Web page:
Snap (SNAP, (opens in new tab) $53.29), the owner of social media platform Snapchat, confirmed on March 17 that it would buy Fit Analytics, a Berlin-based startup whose technology helps online shoppers find proper sizing for apparel and footwear purchases.
Also, the technology provides brands such as North Face and Patagonia with personalization tools and analytics to increase their e-commerce sales. More than 18,000 retailers already use Fit Analytics' technology.
"Our main focus going forward will be to scale the Fit Analytics business and work with Snap to grow their shopping platform, leveraging our technology and expertise," says Sebastian Schulze, co-founder and CEO of Fit Analytics. "Our teams will be jointly executing on next-gen shopping, fashion and style offerings."
The M&A move for SNAP seems to keep up with Pinterest (PINS (opens in new tab)) and Amazon.com in the rapidly growing "social shopping" segment of the e-commerce market. Snap CEO Evan Spiegel stated in the company's fourth-quarter 2020 conference call that there is a huge opportunity to innovate in e-commerce. No longer is online retail only about price and convenience. It's also about the experience.
Mergers and acquisitions such as scooping up Fit Analytics will help Snap deliver for its 265 million daily active users (DAUs). Investors should expect further purchases in this area in the future.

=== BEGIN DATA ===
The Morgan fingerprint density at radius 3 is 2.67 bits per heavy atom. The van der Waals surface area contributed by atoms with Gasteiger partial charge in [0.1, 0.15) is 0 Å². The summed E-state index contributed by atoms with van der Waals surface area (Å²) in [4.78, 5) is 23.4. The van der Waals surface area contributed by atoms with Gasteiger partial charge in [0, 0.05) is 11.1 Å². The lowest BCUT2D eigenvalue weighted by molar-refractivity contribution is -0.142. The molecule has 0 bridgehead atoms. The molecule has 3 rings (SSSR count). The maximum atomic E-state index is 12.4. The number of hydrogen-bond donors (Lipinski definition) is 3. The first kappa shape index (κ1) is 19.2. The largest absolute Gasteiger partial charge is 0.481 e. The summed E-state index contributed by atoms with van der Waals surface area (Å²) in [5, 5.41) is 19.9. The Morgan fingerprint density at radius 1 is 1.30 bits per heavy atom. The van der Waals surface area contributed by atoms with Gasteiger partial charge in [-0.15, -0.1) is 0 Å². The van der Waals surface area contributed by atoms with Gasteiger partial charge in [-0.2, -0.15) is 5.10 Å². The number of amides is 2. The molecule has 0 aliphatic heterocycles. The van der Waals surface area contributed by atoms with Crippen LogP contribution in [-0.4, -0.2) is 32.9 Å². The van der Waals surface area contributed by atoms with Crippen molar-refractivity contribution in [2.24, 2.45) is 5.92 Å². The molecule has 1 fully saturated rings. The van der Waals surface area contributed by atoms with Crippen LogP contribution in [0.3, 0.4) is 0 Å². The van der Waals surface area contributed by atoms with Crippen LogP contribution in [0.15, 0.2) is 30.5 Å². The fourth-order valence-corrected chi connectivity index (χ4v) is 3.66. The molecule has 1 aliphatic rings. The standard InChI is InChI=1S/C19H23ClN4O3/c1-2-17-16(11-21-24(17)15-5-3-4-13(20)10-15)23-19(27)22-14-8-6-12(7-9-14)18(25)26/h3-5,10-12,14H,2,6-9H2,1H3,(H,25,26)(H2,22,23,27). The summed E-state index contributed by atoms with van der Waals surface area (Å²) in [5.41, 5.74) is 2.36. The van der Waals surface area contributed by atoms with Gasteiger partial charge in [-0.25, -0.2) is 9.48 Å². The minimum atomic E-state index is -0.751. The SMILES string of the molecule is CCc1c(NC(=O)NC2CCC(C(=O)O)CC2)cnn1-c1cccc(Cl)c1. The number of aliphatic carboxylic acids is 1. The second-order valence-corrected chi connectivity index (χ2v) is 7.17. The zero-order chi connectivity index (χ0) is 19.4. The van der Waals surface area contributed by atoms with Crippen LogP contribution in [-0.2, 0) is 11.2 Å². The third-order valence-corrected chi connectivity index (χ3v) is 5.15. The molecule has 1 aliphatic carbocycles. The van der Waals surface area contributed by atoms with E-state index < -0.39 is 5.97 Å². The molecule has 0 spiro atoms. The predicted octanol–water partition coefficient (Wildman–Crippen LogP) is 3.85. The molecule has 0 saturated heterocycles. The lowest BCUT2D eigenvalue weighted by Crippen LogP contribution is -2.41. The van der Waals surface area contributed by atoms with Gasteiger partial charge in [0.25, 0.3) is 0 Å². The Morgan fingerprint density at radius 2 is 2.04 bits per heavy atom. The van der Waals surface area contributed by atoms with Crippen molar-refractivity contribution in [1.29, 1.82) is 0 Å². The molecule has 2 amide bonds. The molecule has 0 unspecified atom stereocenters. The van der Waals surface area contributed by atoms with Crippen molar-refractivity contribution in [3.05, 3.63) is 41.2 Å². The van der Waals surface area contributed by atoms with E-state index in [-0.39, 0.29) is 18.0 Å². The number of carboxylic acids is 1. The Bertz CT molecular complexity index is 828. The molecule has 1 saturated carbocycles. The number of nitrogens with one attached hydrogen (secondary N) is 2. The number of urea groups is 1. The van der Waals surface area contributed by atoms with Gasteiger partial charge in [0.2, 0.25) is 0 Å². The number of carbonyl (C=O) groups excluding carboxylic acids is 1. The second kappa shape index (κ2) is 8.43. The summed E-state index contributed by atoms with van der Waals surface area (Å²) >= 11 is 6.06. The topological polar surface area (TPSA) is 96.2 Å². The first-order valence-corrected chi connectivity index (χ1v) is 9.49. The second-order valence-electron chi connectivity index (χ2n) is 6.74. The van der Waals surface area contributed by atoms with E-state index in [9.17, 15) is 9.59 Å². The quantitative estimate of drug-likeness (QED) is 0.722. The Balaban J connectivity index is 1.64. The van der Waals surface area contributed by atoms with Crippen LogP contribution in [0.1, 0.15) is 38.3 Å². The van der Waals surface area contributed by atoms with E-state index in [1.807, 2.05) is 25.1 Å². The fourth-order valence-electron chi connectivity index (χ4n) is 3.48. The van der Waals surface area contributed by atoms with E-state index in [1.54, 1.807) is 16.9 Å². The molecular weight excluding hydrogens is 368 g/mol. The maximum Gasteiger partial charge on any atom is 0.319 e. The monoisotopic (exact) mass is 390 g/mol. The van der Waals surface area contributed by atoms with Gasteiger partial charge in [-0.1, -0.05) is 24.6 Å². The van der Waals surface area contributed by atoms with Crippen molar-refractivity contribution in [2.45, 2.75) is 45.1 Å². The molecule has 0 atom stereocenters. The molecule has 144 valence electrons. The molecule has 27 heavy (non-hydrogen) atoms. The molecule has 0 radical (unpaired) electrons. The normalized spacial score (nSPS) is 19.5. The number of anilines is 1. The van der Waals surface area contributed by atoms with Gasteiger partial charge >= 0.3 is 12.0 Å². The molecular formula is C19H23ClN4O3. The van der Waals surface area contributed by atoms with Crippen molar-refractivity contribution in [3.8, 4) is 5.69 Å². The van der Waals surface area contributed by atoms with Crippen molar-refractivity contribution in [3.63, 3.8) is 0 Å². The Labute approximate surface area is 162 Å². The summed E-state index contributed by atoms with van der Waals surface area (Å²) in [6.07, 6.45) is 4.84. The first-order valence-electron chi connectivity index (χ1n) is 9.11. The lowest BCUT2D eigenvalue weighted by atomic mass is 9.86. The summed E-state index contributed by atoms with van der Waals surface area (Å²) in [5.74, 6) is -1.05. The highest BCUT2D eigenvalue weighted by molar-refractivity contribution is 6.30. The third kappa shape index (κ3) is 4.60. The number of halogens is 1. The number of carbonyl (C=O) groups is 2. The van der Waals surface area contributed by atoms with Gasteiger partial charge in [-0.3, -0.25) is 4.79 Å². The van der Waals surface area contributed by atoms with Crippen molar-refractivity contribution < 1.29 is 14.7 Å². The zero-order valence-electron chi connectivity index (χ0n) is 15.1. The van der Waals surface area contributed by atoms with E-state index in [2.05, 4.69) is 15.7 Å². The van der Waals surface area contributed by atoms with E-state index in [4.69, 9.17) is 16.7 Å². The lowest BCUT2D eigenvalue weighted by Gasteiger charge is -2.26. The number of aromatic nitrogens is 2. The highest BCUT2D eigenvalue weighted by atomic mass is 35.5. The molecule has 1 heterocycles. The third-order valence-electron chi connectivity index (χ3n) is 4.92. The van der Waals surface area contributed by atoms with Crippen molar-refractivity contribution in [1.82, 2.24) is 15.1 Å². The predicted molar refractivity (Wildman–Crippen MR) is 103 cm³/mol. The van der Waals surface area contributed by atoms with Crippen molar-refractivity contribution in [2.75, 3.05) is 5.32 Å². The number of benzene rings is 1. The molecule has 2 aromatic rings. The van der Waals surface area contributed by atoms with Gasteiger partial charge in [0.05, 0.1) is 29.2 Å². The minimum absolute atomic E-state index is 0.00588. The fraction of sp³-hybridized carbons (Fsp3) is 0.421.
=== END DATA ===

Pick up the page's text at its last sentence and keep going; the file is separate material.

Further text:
Originally called UPcload, Fit Analytics got its start in 2011.
- Market value: $91.5 billion
- Target company: IHS Markit
- Deal value: $44.5 billion
IHS Markit (INFO (opens in new tab)) announced on March 11 that its shareholders voted overwhelmingly to approve its sale to S&P Global (SPGI (opens in new tab), $379.67) for $39 billion in equity and the assumption of $4.8 billion in debt.
The all-stock transaction will see stockholders receive 0.2838 SPGI share for every one held in INFO. SPGI shareholders will own 67.75% of the combined entity with IHS Markit shareholders owning the rest.
As a result, 76% of the combined company's $11.6 billion in estimated pro forma revenue will be recurring in nature, growing between 6.5% and 8% annually. On the bottom line, it expects to generate an additional 200 basis points of margin to its EBITA (earnings before interest, taxes and amortization) profit.
As for cost- and revenue-synergies, the new firm expects to find $830 million annually, which works out to an additional $680 million in EBITA. By 2023, SPGI expects to generate more than $5 billion in free cash flow, returning up to 85% of it through dividends and share repurchases.
The U.S. Department of Justice (DOJ) is likely to take a close look at the merger and acquisition despite the fact the two companies' businesses don't overlap too much.
On March 10, the DOJ made what's known as a second request to both SPGI and INFO. It's merely a request for more information. The parties continue to believe the merger will be completed at some point in the second half of 2021.
- Market value: $1.6 trillion
- Target company: Wondery
- Deal value: $300.0 million (estimate only)